Sales boom in laptops, stationery and toasters as South Africans set up offices at home
- Formerly office-bound employees have been settling in to working from home, retail patterns show.
- With limits on non-essential sales during some parts of SA's lockdown, sales of technical consumer goods were down 7%.
- But purchases of small household appliances, stationery, laptops and tablets have seen good gains as South Africans adapt to being homebodies.
- There was a particular interest in the kind of gear needed to make quick meals and snacks.
- For more stories go to www.BusinessInsider.co.za.
Between January and August 2020, South Africans newly working from home showed a serious appetite for office equipment and stationery, with year-on-year growth of 83% recorded.
Of South Africans who buy online, 52% now own laptops, compared to 40% last year.
But broadly speaking, technology sales weren't great during lockdown, the latest market insight from consumer experts GfK South Africa shows – despite the work-from-home boom. In the first quarter of 2020, technical goods showed a 1% year-on year increase in sales, then revenues plummeted by 25% during hard lockdown (April to July), when the sale of non-essential goods were banned.
South Africans, it appears, had to improvise, or do without.
The move to Alert Level 4 in May saw a sudden surge in demand for smartphones, tablets and small domestic appliances.
“Consumers snapped up appliances for making quick meals and drinks, including toasters, sandwich makers, coffee machines and microwaves,” says Nicolet Pienaar, head of market insights at GfK South Africa. “Performance for content creation devices such as laptops and tablets was strong, since sharing a device between people in the household was not an option in a time of remote working and home schooling.”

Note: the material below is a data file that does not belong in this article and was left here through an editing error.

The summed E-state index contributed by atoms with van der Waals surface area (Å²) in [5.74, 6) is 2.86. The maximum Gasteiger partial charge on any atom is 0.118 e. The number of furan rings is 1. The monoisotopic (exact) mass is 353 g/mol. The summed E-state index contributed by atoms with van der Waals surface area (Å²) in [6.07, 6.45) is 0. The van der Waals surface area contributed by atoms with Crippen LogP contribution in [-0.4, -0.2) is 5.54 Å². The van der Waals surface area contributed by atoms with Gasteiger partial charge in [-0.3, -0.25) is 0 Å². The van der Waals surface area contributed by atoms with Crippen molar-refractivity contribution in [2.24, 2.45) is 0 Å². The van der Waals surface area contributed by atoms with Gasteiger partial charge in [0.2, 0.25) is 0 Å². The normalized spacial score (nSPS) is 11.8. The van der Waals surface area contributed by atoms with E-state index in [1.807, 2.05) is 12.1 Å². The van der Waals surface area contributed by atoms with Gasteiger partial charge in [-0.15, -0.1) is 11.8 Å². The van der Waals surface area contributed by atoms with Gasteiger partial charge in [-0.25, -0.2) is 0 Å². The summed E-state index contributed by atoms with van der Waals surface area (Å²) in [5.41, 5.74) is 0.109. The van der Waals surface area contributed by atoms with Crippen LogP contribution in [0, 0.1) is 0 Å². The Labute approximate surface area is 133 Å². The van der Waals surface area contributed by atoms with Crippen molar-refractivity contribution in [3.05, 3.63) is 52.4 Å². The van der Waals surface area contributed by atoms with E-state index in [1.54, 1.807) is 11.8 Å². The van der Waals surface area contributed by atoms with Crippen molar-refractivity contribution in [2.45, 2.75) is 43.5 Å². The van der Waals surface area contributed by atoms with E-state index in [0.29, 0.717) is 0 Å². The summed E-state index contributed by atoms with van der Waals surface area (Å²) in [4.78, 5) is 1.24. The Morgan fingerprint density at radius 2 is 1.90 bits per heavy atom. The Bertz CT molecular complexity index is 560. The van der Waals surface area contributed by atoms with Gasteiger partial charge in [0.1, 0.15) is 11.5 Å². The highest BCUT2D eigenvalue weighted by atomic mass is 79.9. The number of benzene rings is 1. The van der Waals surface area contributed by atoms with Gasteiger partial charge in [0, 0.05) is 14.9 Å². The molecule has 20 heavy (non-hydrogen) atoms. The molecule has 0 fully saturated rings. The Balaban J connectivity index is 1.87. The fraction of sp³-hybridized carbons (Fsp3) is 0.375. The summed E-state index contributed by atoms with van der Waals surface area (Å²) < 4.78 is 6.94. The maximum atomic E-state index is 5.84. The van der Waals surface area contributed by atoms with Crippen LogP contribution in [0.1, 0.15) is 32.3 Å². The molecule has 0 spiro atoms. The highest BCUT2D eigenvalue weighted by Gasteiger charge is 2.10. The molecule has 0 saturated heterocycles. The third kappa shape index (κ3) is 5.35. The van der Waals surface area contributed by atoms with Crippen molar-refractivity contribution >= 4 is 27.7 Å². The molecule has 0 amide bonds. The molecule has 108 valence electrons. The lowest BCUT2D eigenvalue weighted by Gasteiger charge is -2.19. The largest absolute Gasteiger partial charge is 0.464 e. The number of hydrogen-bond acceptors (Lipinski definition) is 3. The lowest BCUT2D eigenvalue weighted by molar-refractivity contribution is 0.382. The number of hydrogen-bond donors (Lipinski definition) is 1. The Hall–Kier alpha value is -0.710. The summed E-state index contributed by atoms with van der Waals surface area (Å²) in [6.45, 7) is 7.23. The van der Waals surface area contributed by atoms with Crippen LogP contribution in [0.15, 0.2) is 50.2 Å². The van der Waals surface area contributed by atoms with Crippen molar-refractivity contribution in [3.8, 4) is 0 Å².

These isolated gains in the technical consumer goods market coincided with 10% revenue growth associated with small domestic appliances and 8% in mid-level information technology systems. But those were offset by steep declines in the supply of multifunctional technical goods, photographic equipment, and telecommunications.
Retailers were quick to capitalise on the announcement of Level 2 lockdown in August, redoubling promotional activity and running tailored marketing campaigns.
That seems to bode well for the upcoming Black Friday and Cyber Monday promotional period.
“After a gruelling year that has hit many South Africans in the pocket, we’re expecting to see demand from two types of consumer over Black Friday: the reset spender, looking for genuine bargains after months of holding back and the revenue spender, looking for deals that let them trade up to premium products,” says Pienaar.
Comparative growth in the second quarter of 2020 is expected to boom, with 69% of brick and mortar retailers anticipating Black Friday sales to be at least as good as they were last year. Additionally, 36% of online retailers anticipate that Cyber Monday will be at least as good as last year, and 36% expect it to be better.
(Compiled by Luke Daniel)
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